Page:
An annual membership gives you access to conferences, newsletters, web forum and a weekly “TUG Tip of the Week” — all driven by users.


Ledgerwood has always supported TUG and its mission:

To connect members with others who use the software on a daily basis so that they can educate each other and exchange knowledge to find real-world solutions.

In recent years, LAI’s Sage Certified consultants have presented and assisted at several National and Regional Conferences. This year, Pam Schulz (Sage 100 CON), Kyle Ziegler (Sage 300 CRE) and Ruth Stockdale (Sage 300 CRE) will be presenting and assisting at the 2018 Conference in Orlando, FL.

Registration for the conference just opened this month! Take a look at the conference information by clicking below, and while you’re visiting the site, consider joining or renewing your membership.

How to get help at LAI

by Ruth Stockdale, Director of Professional Services 

We sometimes hear from customers that they are not certain who to contact for various questions. Here is a list of Ledgerwood Associates resources and what they can do for you.

The 411 at LAI

Your consultant

If you already have a consulting relationship, you are welcome to contact that person directly. Our consultants make it a point to respond quickly, but if you want to expedite the communication, you can always contact the office. Do this by phone, direct e-mail (, or adding the office e-mail to the CC: line of your message to the consultant.

Customer Care coordinator

Contact us using , or call Carolyn at 480-423-8300.

Carolyn or other office staff can direct your question or request to the appropriate person. When in doubt, this is the best place to start. (Even if you have an assigned consultant, requesting services through Carolyn can expedite the communication.)

Other LAI staff

Everyone is interested is making sure you get any answer you need. Even though we transition clients from the Sales division to Professional Services Group for consulting, Ed, Tony and Mark all want to stay in close touch with clients.

Monthly Newsletter

These contain a wealth of helpful information about our products. They are e-mailed monthly to the contact name for your company, and you can find them on the website. (From the website, you can search on key topics to find an answer.) If you’re not receiving the newsletter, and wish to — sign up here.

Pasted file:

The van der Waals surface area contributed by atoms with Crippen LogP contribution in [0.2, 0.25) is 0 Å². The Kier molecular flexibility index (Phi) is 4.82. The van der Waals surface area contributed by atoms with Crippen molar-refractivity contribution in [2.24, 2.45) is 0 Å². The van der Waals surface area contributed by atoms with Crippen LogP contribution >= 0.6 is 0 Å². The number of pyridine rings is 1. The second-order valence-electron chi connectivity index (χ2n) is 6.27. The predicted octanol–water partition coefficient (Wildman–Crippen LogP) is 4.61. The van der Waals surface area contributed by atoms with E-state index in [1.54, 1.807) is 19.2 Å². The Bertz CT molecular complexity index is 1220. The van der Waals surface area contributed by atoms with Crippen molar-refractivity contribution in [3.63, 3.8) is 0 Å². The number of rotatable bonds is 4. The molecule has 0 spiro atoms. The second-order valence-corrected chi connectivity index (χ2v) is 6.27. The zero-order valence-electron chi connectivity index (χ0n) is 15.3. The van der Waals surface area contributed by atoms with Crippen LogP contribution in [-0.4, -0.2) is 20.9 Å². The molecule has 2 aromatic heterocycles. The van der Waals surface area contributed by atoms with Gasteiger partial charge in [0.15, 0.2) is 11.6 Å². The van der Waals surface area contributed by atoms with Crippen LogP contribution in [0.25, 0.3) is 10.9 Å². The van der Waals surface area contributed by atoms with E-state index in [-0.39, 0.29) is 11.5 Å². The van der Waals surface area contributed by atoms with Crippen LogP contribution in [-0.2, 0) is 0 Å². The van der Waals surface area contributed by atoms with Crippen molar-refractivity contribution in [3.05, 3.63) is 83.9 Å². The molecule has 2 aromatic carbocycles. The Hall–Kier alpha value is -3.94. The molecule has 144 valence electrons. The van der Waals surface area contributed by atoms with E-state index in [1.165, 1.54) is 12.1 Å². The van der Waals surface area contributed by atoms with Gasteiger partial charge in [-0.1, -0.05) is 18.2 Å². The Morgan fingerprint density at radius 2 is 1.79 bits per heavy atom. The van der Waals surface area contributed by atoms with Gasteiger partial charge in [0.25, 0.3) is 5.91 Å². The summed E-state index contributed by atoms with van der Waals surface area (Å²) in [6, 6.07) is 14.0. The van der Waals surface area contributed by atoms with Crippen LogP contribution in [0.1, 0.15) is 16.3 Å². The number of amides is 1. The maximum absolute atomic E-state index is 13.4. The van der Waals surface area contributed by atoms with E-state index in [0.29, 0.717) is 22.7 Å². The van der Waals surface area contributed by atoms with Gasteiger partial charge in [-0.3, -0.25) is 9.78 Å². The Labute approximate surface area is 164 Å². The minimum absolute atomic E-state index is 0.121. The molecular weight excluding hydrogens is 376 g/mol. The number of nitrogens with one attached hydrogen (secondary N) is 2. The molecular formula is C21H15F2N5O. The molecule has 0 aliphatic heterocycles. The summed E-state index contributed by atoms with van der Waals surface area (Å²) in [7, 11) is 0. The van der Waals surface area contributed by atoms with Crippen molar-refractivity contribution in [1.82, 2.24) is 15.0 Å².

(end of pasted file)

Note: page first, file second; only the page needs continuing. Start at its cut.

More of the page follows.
LAI Website

You will find information about products, events, and support questions on our website. Products are organized into ‘core’ categories: Accounting, Estimating, Project Management, Product Management, etc., and a secondary menu for multiple product offerings (like Sage 100 and Sage 300 for Construction Accounting) Partner Products are solutions that ’round out’ your business suite, like Document Management, Mobility, Project Management integrators, and more.

All the product and partner product pages have a simple, one-click button to request a demo. Many have videos to help serve your particular research needs.

Learn ways to find Sage support resources on the Professional Services tab, look up our latest online classes or partner webinars on our Event Calendar, or even learn the “Ledgerwood Legacy” under the ‘Company’ tab (it’s a great story, by the way).

LAI Blog

The LAI blog is largely written by consultants, and there’s a right-side column where content is sorted by topics or products. The site is fully searchable as well, so you can type any search term into the box. You may find this quicker to search than some knowledgebases.

Social Media


For micro-sized news that leads you to further content, follow us @LedgerwoodAssoc. For “sassier” content, follow @LAI_joanie for a lighter take on life and LAI!


Like and follow us ( if your company (or personally) allows you to log into FB at work. Here, we love to also like what YOU’RE doing. So keep the project photos, awards and recognitions coming.


We also (re)post a lot of blog articles and sound bites on LinkedIn. Link to our page:

You Tube

One of our goals for this year is to publish more videos on You Tube, especially our product solution webinars. Here, you can catch up on demos, product features, and overviews that you simply may not have known existed: Happy surfing!


 Follow LAI on Social Media for current construction and technology news!


Check out the LAI You Tube channel – recordings of past webinars and training classes!

Upcoming LAI Online Training and Networking Events:



Pass-Throughs (Part Two) – the New Law Explained

Submitted by Bryan Eto, CPA BeachFleischman

Not a flat reduction!

Federal income tax rates for C corporations have been reduced to a flat 21%, starting in 2018 under the Tax Cuts and Jobs Act (TCJA). But what about pass-through businesses?

Congress devised a special tax break for pass-through businesses to help achieve parity between the reduced corporate income tax rate and the tax rates for business income that pass through to owners of sole proprietorships, partnerships, S corporations and limited liability companies (LLCs), which are treated as sole proprietorships or partnerships for tax purposes.

But not every pass-through entity is eligible for the break — and it isn’t always 20%. Here’s an overview of how much this deduction can amount to and which types of income count as qualified business income (QBI) under the new tax law.